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Reversible Reactions and Equilibria

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Reversible Reactions and Equilibria Revision

Reversible Reactions and Equilibria

In many chemical reactions, the reaction will proceed only in the forward direction, from reactants to products. Some chemical reactions are however reversible. This means that they can proceed in the backward direction, from products to reactants. When the forward and backward directions of a reversible reaction are balanced an equilibrium is set up. 

Reversible Reactions

Some chemical reactions are non-reversible. When we write out the equation for these reactions, we show that they can only proceed in one direction using a single arrow moving from the reactants on the right to the products on the left.

For example, in the reaction between vinegar (ethanoic acid) and sodium hydrogen carbonate, one of the products is carbon dioxide. This is produced as a gas leaves the reaction, preventing a backwards reaction:

\text{CH}_3\text{COOH}_{\text{(aq)}}+\text{NaHCO}_{3\text{(aq)}}\rarr\text{CH}_3\text{COONa}_{\text{(aq)}}+\text{H}_2\text{O}_{\text{(l)}}+\text{CO}_{2\text{(g)}}

However, in some cases, the products of a chemical reaction will be able to react with one another to regenerate the reactants. When chemical reactions are able to move in both the forward and backward directions, the reaction is referred to as being reversible. 

One example of a reversible reaction is the reaction of hydrogen gas and iodine vapour to form hydrogen iodide. In the forward reaction hydrogen and iodine react to form \text{HI}. In the backwards reaction two molecules of \text{HI} react to form one molecule of hydrogen and one of iodine:

\text{Forward Reaction: } \text{H}_2+\text{I}_2\textcolor{#aa57ff}{\rarr}2\text{HI}

\text{Backward Reaction: }\text{HI}+\text{HI}\textcolor{#aa57ff}{\rarr}\text{H}_2+\text{I}_2

It would be a lot of work to write two equations every time a reversible reaction is mentioned. Instead, only the forward reaction is written. To indicate that the reaction is reversible, the single forward arrow is replaced with two parallel half arrows pointing in opposite directions.

 

For the example above this would look like:

\text{H}_2+\text{I}_2\textcolor{#aa57ff}{\rightleftharpoons}2\text{HI}

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Energy Changes in Reversible Reactions

Reversible reactions will also show opposing energy changes in the forward and backward reactions. For example the reaction to form \text{HI} is an exothermic reaction, meaning that it transfers energy to its surroundings. This is because more energy is released by the formation of the \text{H--I} bond then is absorbed in breaking the \text{H--H} and \text{I--I} bonds.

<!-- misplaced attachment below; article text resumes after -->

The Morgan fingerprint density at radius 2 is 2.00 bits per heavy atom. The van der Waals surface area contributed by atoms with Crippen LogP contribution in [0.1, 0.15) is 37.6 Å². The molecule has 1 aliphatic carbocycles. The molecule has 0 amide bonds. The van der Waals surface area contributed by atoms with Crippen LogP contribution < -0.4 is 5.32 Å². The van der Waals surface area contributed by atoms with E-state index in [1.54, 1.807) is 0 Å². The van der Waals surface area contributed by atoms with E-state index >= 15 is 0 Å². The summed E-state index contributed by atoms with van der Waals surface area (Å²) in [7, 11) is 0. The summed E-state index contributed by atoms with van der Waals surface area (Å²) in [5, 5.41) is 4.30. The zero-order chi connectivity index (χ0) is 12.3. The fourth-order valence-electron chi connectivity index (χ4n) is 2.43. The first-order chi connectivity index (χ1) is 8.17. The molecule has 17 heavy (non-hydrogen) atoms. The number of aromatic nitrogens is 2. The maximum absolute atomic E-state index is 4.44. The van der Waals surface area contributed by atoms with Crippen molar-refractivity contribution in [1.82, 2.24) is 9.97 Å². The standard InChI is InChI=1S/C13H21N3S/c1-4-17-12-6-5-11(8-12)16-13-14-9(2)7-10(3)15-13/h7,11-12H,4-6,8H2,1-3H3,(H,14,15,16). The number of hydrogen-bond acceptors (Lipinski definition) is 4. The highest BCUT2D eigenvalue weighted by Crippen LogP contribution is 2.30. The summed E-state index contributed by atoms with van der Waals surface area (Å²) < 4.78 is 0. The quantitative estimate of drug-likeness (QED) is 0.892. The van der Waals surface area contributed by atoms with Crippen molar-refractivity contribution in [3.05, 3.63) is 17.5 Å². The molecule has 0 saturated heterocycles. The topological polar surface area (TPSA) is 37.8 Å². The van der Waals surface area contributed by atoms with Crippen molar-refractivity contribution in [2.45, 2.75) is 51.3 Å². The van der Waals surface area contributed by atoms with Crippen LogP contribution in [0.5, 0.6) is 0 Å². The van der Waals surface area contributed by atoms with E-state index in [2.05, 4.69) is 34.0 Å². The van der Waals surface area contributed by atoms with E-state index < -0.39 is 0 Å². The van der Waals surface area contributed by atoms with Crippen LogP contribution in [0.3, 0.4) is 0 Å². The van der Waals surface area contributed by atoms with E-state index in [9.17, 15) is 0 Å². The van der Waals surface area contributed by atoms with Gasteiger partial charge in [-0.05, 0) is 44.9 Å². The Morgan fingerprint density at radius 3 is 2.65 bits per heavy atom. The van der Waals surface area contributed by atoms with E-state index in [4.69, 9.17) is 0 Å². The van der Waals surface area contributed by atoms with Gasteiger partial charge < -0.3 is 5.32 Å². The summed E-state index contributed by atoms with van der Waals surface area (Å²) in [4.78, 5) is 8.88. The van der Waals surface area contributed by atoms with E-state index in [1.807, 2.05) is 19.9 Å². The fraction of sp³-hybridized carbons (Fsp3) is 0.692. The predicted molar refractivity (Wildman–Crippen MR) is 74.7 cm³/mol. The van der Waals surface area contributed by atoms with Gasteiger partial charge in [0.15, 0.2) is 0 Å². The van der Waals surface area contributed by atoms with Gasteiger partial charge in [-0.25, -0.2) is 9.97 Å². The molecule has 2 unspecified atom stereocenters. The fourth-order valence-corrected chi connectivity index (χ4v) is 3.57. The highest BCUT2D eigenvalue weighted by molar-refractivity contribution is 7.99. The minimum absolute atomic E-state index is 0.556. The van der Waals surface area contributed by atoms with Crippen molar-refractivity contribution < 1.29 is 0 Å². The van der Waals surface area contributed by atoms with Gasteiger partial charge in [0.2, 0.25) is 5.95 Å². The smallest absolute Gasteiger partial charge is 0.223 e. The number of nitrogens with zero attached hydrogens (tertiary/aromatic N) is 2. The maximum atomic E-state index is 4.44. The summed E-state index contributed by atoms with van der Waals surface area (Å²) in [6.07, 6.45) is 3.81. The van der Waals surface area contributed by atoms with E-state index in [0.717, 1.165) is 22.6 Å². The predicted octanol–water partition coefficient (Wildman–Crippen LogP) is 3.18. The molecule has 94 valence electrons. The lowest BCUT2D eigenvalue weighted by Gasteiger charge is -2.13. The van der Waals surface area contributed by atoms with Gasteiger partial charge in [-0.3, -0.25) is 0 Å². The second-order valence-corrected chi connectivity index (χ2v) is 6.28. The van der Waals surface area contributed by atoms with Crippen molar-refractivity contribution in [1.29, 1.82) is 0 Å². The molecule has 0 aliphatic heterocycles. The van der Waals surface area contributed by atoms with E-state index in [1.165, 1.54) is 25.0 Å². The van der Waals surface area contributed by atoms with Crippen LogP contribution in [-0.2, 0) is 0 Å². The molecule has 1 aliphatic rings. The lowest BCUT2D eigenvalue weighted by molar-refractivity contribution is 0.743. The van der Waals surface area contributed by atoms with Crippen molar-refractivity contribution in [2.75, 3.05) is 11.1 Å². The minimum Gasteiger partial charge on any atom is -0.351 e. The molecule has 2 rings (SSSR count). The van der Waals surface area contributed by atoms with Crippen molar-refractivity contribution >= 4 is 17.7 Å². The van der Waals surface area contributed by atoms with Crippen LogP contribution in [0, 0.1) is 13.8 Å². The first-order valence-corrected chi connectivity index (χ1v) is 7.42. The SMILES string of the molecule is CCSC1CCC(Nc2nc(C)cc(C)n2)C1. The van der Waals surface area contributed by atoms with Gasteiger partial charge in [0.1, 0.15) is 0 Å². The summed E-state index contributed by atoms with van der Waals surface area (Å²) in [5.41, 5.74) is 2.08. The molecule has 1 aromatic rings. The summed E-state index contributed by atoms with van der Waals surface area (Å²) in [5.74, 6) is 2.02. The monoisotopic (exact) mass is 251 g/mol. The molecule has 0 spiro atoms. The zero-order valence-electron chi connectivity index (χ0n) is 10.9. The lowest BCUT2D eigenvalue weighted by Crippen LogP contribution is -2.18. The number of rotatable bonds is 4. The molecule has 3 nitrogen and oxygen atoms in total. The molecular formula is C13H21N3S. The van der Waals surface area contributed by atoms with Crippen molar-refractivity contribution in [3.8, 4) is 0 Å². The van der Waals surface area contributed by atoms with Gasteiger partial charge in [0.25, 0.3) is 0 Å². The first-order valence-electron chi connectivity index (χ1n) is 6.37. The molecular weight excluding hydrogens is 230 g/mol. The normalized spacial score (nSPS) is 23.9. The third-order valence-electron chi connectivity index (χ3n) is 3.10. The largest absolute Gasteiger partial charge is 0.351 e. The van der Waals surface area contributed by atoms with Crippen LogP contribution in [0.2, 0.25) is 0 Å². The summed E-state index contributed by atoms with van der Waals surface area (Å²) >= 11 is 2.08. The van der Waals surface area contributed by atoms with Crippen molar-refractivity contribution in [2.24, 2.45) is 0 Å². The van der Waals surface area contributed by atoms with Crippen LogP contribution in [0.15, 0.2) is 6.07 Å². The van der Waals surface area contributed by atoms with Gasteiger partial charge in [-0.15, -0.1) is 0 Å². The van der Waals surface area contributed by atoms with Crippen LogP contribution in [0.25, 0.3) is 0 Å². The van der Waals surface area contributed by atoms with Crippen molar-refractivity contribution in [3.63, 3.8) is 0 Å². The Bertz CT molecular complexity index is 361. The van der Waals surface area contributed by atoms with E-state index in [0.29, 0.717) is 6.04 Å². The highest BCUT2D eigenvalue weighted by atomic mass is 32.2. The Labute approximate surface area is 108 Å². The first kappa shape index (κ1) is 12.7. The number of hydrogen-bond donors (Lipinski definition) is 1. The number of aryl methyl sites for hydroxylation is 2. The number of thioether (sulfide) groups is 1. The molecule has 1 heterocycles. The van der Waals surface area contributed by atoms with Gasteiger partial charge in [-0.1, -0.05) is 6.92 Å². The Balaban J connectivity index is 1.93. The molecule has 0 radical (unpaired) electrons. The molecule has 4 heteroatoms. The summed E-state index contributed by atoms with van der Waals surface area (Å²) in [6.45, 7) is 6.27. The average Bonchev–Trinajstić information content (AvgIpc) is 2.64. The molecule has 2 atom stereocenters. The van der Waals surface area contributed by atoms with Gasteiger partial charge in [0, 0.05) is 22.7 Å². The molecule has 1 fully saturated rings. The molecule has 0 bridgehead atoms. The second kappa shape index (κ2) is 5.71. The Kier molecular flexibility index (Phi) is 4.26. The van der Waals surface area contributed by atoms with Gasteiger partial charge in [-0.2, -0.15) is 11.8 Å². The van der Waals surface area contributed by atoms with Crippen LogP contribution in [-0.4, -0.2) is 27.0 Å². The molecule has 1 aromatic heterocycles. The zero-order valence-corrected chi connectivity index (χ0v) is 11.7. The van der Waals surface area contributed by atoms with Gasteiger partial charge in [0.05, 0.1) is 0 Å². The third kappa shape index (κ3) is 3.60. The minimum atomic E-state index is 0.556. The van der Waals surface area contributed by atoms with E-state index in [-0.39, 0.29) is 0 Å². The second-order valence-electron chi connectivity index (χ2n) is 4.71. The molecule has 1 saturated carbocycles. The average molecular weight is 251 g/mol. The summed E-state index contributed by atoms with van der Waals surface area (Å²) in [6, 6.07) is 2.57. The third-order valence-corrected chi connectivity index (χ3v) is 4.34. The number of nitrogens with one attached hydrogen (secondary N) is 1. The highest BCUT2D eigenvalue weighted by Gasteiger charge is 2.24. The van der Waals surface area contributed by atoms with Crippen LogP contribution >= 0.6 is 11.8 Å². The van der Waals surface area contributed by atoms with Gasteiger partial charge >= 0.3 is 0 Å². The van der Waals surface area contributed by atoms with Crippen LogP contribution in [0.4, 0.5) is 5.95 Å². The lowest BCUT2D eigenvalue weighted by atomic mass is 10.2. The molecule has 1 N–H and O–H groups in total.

If the reverse reaction takes place, energy is absorbed, as more is needed to break the bonds in \text{HI} than is released by the formation of products. This means that the reverse reaction is endothermic.

The energy change of a reverse reaction will always be the opposite to that of the forward reaction. As such, when the forward reaction is endothermic, the backward reaction is exothermic and vice versa.  

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Equilibrium

When reversible reactions happen in a sealed container, none of the reactants or products can escape. This sets up an equilibrium. Equilibrium is a special case of reversible chemical reactions where the rate of the forward reaction is equal to rate of the backward reaction. In these systems, the concentrations of both reactants and products stay constant. As the rates of forward and backward reactions are equal, reactant and product are formed and used up in equal amounts.

Though the concentrations of the reactants remain constant, they are not necessarily equal. In any given equilibrium, there may be a higher concentration of reactants or a higher of concentration of products. The difference in reactant and product concentrations is referred to as the position of the equilibrium.

When reactant concentration is higher are said to lie towards the reactants, or towards the left of the reaction. When the product concentration is higher, the equilibrium is said to lie towards the products, or towards the right

The position of an equilibrium will shift in response to changes in the conditions under which the reactions are taking place. This means that the equilibrium will move towards the reactants or products of the reaction, increasing the concentration of one and decreasing the concentration of the other.

Which concentration is increased, and which is decreased will depend on how the conditions of the reaction are changed and upon the reaction itself. 

The affect that changing a given condition will have an the position of an equilibrium can be predicted according to Le Chatelier’s Principle